Pension expenses associated with our retirement benefit plans may fluctuate significantly depending upon changes in actuarial assumptions, future investment performance of plan assets and legislative or other regulatory actions.
A portion of our current and retired employee population is covered by pension and other post-retirement benefit plans, the costs of which are dependent upon various assumptions, including estimates of rates of return on benefit plan assets, discount rates for future payment obligations, mortality assumptions, rates of future cost growth and trends for future costs. In addition, funding requirements for benefit obligations of our pension and other post-retirement benefit plans are subject to legislative and other government regulatory actions. Future changes in estimates and assumptions associated with our pension and other post-retirement benefit plans could have a material adverse effect on our financial condition, results of operations, cash flows and/or financial disclosures.
Fluctuations in exchange rates and nonconvertibility of currencies could result in losses to us.
We may experience currency exchange losses when revenues are received or expenses are paid in nonconvertible currencies, when we do not hedge an exposure to a foreign currency, when the result of a hedge is a loss or if any counterparty to our hedge were to experience financial difficulties. We may also incur losses as a result of an inability to collect revenues due to a shortage of convertible currency available to the country of operation, controls over currency exchange or controls over the repatriation of income or capital.

24



We are subject to litigation that could have an adverse effect on us.
We are, from time to time, involved in various litigation matters. These matters may include, among other things, contract disputes, personal injury claims, asbestos and other toxic tort claims, environmental claims or proceedings, employment matters, issues related to employee or representative conduct, governmental claims for taxes or duties, and other litigation that arises in the ordinary course of our business. Although we intend to defend or pursue such matters vigorously, we cannot predict with certainty the outcome or effect of any claim or other litigation matter, and there can be no assurance as to the ultimate outcome of any litigation. Litigation may have an adverse effect on us because of potential negative outcomes, legal fees, the allocation of management’s time and attention, and other factors.
We are a holding company, and we are dependent upon cash flow from subsidiaries to meet our obligations.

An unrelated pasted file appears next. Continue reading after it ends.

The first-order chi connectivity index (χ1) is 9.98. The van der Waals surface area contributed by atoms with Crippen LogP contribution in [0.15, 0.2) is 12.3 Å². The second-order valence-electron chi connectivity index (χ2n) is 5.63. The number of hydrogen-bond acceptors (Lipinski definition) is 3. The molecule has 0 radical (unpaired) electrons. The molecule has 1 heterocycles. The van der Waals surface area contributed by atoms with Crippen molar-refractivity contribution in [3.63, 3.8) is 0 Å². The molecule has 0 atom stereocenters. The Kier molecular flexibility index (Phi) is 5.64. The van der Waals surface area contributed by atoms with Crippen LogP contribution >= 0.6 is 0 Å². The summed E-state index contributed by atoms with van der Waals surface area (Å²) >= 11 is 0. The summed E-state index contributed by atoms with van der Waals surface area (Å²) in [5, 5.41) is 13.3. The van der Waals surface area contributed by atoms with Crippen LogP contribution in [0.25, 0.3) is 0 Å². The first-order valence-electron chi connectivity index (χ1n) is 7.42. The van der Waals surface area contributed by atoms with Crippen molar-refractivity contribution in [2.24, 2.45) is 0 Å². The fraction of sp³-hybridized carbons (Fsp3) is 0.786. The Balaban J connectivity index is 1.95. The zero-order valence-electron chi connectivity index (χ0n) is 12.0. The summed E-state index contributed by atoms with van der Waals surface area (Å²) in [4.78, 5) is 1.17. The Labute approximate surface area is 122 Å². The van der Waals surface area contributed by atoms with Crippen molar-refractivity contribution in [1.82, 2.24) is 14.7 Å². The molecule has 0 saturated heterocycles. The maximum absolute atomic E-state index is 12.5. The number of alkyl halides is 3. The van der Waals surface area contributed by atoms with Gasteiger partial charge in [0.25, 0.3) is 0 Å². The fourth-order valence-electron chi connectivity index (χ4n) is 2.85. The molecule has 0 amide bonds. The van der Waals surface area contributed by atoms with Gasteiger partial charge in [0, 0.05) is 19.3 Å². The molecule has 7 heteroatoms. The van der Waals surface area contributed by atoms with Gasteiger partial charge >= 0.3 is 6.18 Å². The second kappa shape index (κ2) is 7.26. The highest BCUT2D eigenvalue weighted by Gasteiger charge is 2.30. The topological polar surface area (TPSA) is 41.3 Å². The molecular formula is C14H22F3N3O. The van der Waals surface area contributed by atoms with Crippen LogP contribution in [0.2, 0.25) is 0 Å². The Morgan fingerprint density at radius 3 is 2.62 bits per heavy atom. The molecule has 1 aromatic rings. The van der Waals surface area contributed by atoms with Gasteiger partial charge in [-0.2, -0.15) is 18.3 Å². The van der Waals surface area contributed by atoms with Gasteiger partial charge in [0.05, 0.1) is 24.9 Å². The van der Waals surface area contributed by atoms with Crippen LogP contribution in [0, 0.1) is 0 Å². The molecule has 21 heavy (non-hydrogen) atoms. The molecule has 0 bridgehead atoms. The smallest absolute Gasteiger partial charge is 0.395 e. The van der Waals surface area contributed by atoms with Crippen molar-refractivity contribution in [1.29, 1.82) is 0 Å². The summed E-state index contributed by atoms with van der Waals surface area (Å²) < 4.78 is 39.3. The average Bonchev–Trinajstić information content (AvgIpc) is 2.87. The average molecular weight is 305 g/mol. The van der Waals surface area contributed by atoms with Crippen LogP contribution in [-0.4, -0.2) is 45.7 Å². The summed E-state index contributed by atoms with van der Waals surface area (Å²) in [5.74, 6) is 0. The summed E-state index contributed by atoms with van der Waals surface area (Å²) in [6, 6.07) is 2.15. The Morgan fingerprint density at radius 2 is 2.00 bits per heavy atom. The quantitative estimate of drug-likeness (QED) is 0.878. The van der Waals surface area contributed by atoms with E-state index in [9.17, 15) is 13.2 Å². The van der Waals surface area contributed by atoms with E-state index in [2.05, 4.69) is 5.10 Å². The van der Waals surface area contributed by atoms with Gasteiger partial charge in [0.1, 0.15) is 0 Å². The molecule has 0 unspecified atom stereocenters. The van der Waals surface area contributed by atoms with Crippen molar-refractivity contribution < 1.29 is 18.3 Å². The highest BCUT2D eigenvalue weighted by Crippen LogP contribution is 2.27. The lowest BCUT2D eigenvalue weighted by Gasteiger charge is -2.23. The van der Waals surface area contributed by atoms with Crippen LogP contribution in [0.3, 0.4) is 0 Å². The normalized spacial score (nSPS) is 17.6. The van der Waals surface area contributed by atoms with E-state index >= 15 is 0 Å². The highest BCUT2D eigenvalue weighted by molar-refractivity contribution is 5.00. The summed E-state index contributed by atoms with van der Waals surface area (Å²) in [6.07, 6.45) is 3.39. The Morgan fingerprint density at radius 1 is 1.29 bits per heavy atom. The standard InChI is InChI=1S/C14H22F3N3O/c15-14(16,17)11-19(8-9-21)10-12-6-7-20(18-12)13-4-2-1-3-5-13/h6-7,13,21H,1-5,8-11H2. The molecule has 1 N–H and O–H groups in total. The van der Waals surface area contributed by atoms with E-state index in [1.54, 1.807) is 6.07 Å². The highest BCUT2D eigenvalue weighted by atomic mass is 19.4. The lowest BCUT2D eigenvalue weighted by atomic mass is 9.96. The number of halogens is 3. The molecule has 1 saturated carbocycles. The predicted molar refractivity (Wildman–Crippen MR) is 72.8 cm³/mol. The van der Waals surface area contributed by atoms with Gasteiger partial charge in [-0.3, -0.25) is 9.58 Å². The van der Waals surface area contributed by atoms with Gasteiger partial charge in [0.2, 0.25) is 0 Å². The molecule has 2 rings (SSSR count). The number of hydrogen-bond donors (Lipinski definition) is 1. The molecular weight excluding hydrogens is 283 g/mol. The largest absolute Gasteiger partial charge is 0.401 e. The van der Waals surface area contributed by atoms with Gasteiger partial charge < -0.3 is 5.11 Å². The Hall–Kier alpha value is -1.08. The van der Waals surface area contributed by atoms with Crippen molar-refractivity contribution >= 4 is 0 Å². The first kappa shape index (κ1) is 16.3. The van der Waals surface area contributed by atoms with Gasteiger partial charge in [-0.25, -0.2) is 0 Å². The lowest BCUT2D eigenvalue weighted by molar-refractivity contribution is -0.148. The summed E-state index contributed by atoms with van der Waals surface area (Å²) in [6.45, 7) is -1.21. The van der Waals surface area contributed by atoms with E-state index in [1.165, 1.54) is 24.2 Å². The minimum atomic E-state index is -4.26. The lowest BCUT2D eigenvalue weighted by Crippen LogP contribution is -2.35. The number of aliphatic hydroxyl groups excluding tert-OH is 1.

We currently conduct our operations through our subsidiaries, and our operating income and cash flow are generated by our subsidiaries. As a result, cash we obtain from our subsidiaries is the principal source of funds necessary to meet our debt service obligations. Unless they are guarantors of our indebtedness, our subsidiaries do not have any obligation to pay amounts due on our indebtedness or to make funds available for that purpose. Contractual provisions or laws, as well as our subsidiaries’ financial condition and operating requirements, may also limit our ability to obtain the cash that we require from our subsidiaries to pay our debt service obligations. Applicable tax laws may also subject such payments to us by our subsidiaries to further taxation.
Item 1B. Unresolved Staff Comments.
None.
Item 2. Properties.
The description of our rig fleet included under “Part I, Item 1, Business” is incorporated by reference herein. Our corporate headquarters is located in London, England. We also maintain offices in Sugar Land, Texas, where significant worldwide global support activity occurs. In addition, we own and lease operational, administrative and marketing offices, as well as other sites used primarily for operations, storage and maintenance and repairs for drilling rigs and equipment in various locations worldwide.
Item 3. Legal Proceedings.
Information regarding legal proceedings is presented in “Note 15— Commitments and Contingencies” to our consolidated financial statements included in Part II, Item 8 of this Annual Report on Form 10-K.
Item 4. Mine Safety Disclosures.
Not applicable.

PART II